Progressive Education in the 21st Century – Second Edition
Edited By Susan F. Semel, Alan R. Sadovnik and Ryan W. Coughlan
Chapter 8. Central Park East (CPE 1): An Experiment in Public Progressive Education
| 239 →
· 8 ·
CENTRAL PARK EAST (CPE 1)
An Experiment in Public Progressive Education
In the year 2015, progressive education is alive but struggling in the New York City public education system. From the earliest days of public education in New York City,1 schools have been shaped by tensions between innovation and standardization, between initiative on a school and community level and central control, and between pedagogy and politics. In the 1970s, a number of “schools within schools” were created by dividing large, underutilized school buildings, where teachers seldom knew all of the students in the school, into multiple small schools within the same educational complex. In a smaller school, all of the teachers and students would know each other, and teachers could adapt the curriculum to the learning of the students in deliberate ways.2 Many of the reorganized schools had specific themes or ways of working with children. For example, a school could have an environmental theme or adopt an open classroom approach to teaching. These schools had clear identities and provided a small number of parents with the choice to enroll their children in an alternative educational environment. One of these schools was Central Park East Elementary School (CPE 1).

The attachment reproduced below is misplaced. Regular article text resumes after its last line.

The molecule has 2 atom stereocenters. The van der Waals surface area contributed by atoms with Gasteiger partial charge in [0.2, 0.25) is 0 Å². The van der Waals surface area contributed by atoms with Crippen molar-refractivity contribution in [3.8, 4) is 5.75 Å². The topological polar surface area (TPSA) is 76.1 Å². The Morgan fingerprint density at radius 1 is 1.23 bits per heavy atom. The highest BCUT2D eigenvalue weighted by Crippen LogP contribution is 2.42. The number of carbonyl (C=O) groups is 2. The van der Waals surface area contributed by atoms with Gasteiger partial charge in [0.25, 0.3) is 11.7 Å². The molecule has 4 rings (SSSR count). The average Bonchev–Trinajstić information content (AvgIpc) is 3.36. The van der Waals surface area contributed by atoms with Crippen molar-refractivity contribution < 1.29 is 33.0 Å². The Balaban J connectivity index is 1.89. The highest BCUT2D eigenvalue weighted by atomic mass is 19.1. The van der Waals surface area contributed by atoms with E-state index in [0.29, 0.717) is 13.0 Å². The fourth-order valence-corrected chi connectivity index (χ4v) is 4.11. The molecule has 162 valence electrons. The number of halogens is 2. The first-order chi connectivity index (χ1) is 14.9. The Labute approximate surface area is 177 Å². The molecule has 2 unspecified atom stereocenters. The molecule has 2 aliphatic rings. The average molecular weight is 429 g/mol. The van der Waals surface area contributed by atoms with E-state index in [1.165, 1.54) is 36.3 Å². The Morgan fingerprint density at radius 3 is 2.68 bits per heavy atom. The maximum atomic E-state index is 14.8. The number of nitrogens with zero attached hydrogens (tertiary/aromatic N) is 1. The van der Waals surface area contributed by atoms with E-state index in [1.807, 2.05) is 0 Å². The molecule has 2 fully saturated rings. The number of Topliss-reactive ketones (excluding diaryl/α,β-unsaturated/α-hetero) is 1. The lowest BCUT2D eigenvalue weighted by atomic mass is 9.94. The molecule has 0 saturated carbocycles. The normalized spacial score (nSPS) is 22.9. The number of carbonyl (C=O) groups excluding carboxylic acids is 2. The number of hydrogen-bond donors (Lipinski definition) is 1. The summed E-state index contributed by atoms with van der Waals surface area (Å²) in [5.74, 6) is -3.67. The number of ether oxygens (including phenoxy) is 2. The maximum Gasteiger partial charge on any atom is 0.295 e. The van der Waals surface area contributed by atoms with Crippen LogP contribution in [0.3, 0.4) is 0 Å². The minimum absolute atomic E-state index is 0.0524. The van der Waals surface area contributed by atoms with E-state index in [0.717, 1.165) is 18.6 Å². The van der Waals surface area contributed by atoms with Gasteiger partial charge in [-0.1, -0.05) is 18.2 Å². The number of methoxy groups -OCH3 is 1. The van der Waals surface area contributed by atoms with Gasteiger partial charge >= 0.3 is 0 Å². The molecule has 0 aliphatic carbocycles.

The movement to create small schools was born in a struggling school district in New York City. In 1973, Anthony Alvarado, a thirty-one-year-old innovative educator, was appointed superintendent of schools in District 4, ← 239...
You are not authenticated to view the full text of this chapter or article.
This site requires a subscription or purchase to access the full text of books or journals.
Do you have any questions? Contact us.Or login to access all content.